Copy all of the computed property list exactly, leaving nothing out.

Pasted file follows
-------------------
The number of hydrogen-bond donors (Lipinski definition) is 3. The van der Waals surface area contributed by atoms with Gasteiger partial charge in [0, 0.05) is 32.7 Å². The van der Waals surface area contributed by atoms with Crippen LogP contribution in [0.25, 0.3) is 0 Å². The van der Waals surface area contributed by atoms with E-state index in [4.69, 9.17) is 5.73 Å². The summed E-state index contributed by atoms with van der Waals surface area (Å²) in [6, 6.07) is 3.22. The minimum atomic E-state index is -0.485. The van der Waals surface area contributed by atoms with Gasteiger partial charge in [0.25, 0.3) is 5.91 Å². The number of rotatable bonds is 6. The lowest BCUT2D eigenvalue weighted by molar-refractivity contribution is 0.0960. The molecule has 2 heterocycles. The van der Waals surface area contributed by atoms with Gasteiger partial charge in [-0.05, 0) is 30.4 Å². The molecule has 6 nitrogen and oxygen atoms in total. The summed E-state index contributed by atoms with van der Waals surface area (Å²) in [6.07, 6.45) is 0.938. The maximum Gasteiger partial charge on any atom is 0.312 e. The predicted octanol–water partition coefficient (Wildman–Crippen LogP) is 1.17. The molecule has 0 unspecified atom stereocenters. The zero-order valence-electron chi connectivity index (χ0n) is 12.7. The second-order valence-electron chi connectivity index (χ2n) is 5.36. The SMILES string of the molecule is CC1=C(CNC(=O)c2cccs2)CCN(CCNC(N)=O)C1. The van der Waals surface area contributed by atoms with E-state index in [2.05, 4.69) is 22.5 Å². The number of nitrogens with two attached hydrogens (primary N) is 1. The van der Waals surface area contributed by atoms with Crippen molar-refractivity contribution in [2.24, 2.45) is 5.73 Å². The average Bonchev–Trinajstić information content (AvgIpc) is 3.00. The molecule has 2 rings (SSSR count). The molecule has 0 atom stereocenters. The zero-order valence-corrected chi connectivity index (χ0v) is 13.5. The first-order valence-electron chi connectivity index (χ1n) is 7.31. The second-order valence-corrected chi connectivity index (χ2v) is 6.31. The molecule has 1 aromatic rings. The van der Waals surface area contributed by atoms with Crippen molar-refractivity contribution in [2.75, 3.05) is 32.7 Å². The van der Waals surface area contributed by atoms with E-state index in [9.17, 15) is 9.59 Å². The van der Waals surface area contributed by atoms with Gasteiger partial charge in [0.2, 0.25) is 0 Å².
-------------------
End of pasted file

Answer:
The number of hydrogen-bond donors (Lipinski definition) is 3. The van der Waals surface area contributed by atoms with Gasteiger partial charge in [0, 0.05) is 32.7 Å². The van der Waals surface area contributed by atoms with Crippen LogP contribution in [0.25, 0.3) is 0 Å². The van der Waals surface area contributed by atoms with E-state index in [4.69, 9.17) is 5.73 Å². The summed E-state index contributed by atoms with van der Waals surface area (Å²) in [6, 6.07) is 3.22. The minimum atomic E-state index is -0.485. The van der Waals surface area contributed by atoms with Gasteiger partial charge in [0.25, 0.3) is 5.91 Å². The number of rotatable bonds is 6. The lowest BCUT2D eigenvalue weighted by molar-refractivity contribution is 0.0960. The molecule has 2 heterocycles. The van der Waals surface area contributed by atoms with Gasteiger partial charge in [-0.05, 0) is 30.4 Å². The molecule has 6 nitrogen and oxygen atoms in total. The summed E-state index contributed by atoms with van der Waals surface area (Å²) in [6.07, 6.45) is 0.938. The maximum Gasteiger partial charge on any atom is 0.312 e. The predicted octanol–water partition coefficient (Wildman–Crippen LogP) is 1.17. The molecule has 0 unspecified atom stereocenters. The zero-order valence-electron chi connectivity index (χ0n) is 12.7. The second-order valence-electron chi connectivity index (χ2n) is 5.36. The SMILES string of the molecule is CC1=C(CNC(=O)c2cccs2)CCN(CCNC(N)=O)C1. The van der Waals surface area contributed by atoms with E-state index in [2.05, 4.69) is 22.5 Å². The number of nitrogens with two attached hydrogens (primary N) is 1. The van der Waals surface area contributed by atoms with Crippen molar-refractivity contribution in [2.24, 2.45) is 5.73 Å². The average Bonchev–Trinajstić information content (AvgIpc) is 3.00. The molecule has 2 rings (SSSR count). The molecule has 0 atom stereocenters. The zero-order valence-corrected chi connectivity index (χ0v) is 13.5. The first-order valence-electron chi connectivity index (χ1n) is 7.31. The second-order valence-corrected chi connectivity index (χ2v) is 6.31. The molecule has 1 aromatic rings. The van der Waals surface area contributed by atoms with Crippen molar-refractivity contribution in [2.75, 3.05) is 32.7 Å². The van der Waals surface area contributed by atoms with E-state index in [9.17, 15) is 9.59 Å². The van der Waals surface area contributed by atoms with Gasteiger partial charge in [0.2, 0.25) is 0 Å².